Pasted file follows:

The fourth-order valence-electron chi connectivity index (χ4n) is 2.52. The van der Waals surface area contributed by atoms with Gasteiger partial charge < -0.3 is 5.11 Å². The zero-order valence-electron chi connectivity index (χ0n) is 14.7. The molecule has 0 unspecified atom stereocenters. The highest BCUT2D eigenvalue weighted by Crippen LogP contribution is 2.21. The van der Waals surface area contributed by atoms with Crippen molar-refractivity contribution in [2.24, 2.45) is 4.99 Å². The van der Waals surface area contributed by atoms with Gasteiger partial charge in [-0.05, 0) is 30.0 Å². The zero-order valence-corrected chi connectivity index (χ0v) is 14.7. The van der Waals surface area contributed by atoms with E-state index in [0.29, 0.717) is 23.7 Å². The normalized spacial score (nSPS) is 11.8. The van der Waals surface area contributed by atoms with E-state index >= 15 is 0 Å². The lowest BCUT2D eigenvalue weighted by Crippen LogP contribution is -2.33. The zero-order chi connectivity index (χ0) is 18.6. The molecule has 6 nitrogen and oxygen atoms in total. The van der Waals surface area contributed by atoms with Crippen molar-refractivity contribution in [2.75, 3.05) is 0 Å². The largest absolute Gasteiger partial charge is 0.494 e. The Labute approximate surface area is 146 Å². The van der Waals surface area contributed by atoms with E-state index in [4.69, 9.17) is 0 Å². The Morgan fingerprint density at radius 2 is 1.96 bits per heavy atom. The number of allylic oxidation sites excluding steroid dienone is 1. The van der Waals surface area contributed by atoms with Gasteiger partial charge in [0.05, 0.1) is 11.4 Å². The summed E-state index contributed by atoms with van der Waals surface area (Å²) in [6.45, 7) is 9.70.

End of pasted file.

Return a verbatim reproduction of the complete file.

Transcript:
The fourth-order valence-electron chi connectivity index (χ4n) is 2.52. The van der Waals surface area contributed by atoms with Gasteiger partial charge < -0.3 is 5.11 Å². The zero-order valence-electron chi connectivity index (χ0n) is 14.7. The molecule has 0 unspecified atom stereocenters. The highest BCUT2D eigenvalue weighted by Crippen LogP contribution is 2.21. The van der Waals surface area contributed by atoms with Crippen molar-refractivity contribution in [2.24, 2.45) is 4.99 Å². The van der Waals surface area contributed by atoms with Gasteiger partial charge in [-0.05, 0) is 30.0 Å². The zero-order valence-corrected chi connectivity index (χ0v) is 14.7. The van der Waals surface area contributed by atoms with E-state index in [0.29, 0.717) is 23.7 Å². The normalized spacial score (nSPS) is 11.8. The van der Waals surface area contributed by atoms with E-state index >= 15 is 0 Å². The lowest BCUT2D eigenvalue weighted by Crippen LogP contribution is -2.33. The zero-order chi connectivity index (χ0) is 18.6. The molecule has 6 nitrogen and oxygen atoms in total. The van der Waals surface area contributed by atoms with Crippen molar-refractivity contribution in [2.75, 3.05) is 0 Å². The largest absolute Gasteiger partial charge is 0.494 e. The Labute approximate surface area is 146 Å². The van der Waals surface area contributed by atoms with E-state index in [4.69, 9.17) is 0 Å². The Morgan fingerprint density at radius 2 is 1.96 bits per heavy atom. The number of allylic oxidation sites excluding steroid dienone is 1. The van der Waals surface area contributed by atoms with Gasteiger partial charge in [0.05, 0.1) is 11.4 Å². The summed E-state index contributed by atoms with van der Waals surface area (Å²) in [6.45, 7) is 9.70.